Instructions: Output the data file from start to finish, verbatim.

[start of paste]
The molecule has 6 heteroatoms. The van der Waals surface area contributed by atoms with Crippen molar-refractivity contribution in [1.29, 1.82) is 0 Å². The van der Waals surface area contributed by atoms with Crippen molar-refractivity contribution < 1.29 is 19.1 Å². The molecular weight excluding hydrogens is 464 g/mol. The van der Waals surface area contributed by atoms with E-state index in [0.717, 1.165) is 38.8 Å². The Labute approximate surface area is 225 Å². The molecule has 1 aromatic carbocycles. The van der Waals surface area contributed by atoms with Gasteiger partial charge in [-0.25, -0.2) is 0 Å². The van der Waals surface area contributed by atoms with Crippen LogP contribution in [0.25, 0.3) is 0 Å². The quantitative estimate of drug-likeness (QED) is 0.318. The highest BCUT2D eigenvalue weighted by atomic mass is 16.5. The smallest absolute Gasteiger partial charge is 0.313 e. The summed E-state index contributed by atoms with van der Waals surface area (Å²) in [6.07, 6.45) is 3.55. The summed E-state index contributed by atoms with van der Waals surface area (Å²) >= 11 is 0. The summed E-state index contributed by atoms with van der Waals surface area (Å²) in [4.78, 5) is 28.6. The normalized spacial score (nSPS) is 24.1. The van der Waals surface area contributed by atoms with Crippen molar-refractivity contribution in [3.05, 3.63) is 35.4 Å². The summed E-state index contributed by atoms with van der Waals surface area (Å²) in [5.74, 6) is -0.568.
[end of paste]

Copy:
The molecule has 6 heteroatoms. The van der Waals surface area contributed by atoms with Crippen molar-refractivity contribution in [1.29, 1.82) is 0 Å². The van der Waals surface area contributed by atoms with Crippen molar-refractivity contribution < 1.29 is 19.1 Å². The molecular weight excluding hydrogens is 464 g/mol. The van der Waals surface area contributed by atoms with E-state index in [0.717, 1.165) is 38.8 Å². The Labute approximate surface area is 225 Å². The molecule has 1 aromatic carbocycles. The van der Waals surface area contributed by atoms with Gasteiger partial charge in [-0.25, -0.2) is 0 Å². The van der Waals surface area contributed by atoms with Crippen LogP contribution in [0.25, 0.3) is 0 Å². The quantitative estimate of drug-likeness (QED) is 0.318. The highest BCUT2D eigenvalue weighted by atomic mass is 16.5. The smallest absolute Gasteiger partial charge is 0.313 e. The summed E-state index contributed by atoms with van der Waals surface area (Å²) in [6.07, 6.45) is 3.55. The summed E-state index contributed by atoms with van der Waals surface area (Å²) >= 11 is 0. The summed E-state index contributed by atoms with van der Waals surface area (Å²) in [4.78, 5) is 28.6. The normalized spacial score (nSPS) is 24.1. The van der Waals surface area contributed by atoms with Crippen molar-refractivity contribution in [3.05, 3.63) is 35.4 Å². The summed E-state index contributed by atoms with van der Waals surface area (Å²) in [5.74, 6) is -0.568.